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April 9, 2014

Jonathan Tobin: Why Did Kerry Lie About Israeli Blame?

Samuel G. Freedman: A resolution 70 years later for a father's unsettling legacy of ashes from Dachau

Jessica Ivins: A resolution 70 years later for a father's unsettling legacy of ashes from Dachau

Kim Giles: Asking for help is not weakness

Kathy Kristof and Barbara Hoch Marcus: 7 Great Growth Israeli Stocks

Matthew Mientka: How Beans, Peas, And Chickpeas Cleanse Bad Cholesterol and Lowers Risk of Heart Disease

Sabrina Bachai: 5 At-Home Treatments For Headaches

The Kosher Gourmet by Daniel Neman Have yourself a matzo ball: The secrets bubby never told you and recipes she could have never imagined

April 8, 2014

Lori Nawyn: At Your Wit's End and Back: Finding Peace

Susan B. Garland and Rachel L. Sheedy: Strategies Married Couples Can Use to Boost Benefits

David Muhlbaum: Smart Tax Deductions Non-Itemizers Can Claim

Jill Weisenberger, M.S., R.D.N., C.D.E : Before You Lose Your Mental Edge

Dana Dovey: Coffee Drinkers Rejoice! Your Cup Of Joe Can Prevent Death From Liver Disease

Chris Weller: Electric 'Thinking Cap' Puts Your Brain Power Into High Gear

The Kosher Gourmet by Marlene Parrish A gift of hazelnuts keeps giving --- for a variety of nutty recipes: Entree, side, soup, dessert

April 4, 2014

Rabbi David Gutterman: The Word for Nothing Means Everything

Charles Krauthammer: Kerry's folly, Chapter 3

Amy Peterson: A life of love: How to build lasting relationships with your children

John Ericson: Older Women: Save Your Heart, Prevent Stroke Don't Drink Diet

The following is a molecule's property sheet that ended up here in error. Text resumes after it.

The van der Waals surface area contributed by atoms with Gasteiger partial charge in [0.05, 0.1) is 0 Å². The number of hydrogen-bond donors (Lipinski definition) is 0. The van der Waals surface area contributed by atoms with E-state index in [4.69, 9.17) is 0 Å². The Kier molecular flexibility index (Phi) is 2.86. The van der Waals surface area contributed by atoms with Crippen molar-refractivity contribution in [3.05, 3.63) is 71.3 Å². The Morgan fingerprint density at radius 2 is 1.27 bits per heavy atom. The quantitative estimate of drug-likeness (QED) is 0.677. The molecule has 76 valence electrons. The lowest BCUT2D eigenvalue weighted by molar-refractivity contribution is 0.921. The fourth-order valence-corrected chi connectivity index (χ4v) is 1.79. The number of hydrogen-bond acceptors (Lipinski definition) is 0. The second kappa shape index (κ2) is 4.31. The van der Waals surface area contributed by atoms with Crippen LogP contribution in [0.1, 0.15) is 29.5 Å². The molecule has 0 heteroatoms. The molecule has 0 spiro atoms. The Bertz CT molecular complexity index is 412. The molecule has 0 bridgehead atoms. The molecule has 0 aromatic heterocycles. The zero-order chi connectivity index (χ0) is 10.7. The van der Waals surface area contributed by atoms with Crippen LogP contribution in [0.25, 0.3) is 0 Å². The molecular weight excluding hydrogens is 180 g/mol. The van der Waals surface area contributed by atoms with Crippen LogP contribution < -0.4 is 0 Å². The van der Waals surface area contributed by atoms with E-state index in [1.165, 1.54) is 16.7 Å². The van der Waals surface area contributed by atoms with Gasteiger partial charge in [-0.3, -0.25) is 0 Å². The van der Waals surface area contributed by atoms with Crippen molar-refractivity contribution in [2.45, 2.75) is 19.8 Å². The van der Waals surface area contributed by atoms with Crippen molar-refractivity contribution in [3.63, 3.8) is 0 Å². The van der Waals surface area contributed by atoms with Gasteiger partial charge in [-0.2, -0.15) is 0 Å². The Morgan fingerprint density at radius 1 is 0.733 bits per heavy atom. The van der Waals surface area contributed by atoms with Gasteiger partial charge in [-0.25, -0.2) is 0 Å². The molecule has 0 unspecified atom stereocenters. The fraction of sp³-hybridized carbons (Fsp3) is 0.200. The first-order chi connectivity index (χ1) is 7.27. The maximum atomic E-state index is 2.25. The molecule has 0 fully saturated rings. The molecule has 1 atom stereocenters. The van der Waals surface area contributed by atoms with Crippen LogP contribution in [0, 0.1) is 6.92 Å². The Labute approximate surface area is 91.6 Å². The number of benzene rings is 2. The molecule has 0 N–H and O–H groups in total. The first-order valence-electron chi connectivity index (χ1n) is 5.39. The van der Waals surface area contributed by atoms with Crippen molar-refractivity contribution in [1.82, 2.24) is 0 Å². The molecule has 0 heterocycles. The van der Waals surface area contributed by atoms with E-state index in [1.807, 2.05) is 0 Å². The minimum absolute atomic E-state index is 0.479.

John Ericson: Why 50 million Americans will still have spring allergies after taking meds

Cameron Huddleston: Best and Worst Buys of April 2014

Stacy Rapacon: Great Mutual Funds for Young Investors

Sarah Boesveld: Teacher keeps promise to mail thousands of former students letters written by their past selves

The Kosher Gourmet by Sharon Thompson Anyone can make a salad, you say. But can they make a great salad? (SECRETS, TESTED TECHNIQUES + 4 RECIPES, INCLUDING DRESSINGS)

April 2, 2014

Paul Greenberg: Death and joy in the spring

Dan Barry: Should South Carolina Jews be forced to maintain this chimney built by Germans serving the Nazis?

Mayra Bitsko: Save me! An alien took over my child's personality

Frank Clayton: Get happy: 20 scientifically proven happiness activities

Susan Scutti: It's Genetic! Obesity and the 'Carb Breakdown' Gene

Lecia Bushak: Why Hand Sanitizer May Actually Harm Your Health

Stacy Rapacon: Great Funds You Can Own for $500 or Less

Cameron Huddleston: 7 Ways to Save on Home Decor

The Kosher Gourmet by Steve Petusevsky Exploring ingredients as edible-stuffed containers (TWO RECIPES + TIPS & TECHINQUES)

Jewish World Review Feb. 7, 2011 / 3 Adar I, 5771

Invoking Reagan, Palin says ‘this is a time for choosing again’

By Byron York




http://www.JewishWorldReview.com | SANTA BARBARA, CALIFORNIA - Sarah Palin came here to declare that President Ronald Reagan "was one of a kind, and you're not going to find his kind again."  But in a carefully-crafted speech marking Reagan's 100th birthday, the former Alaska governor drew a series of parallels -- some explicit, some implied -- between Reagan and herself, and between Reagan's time and today.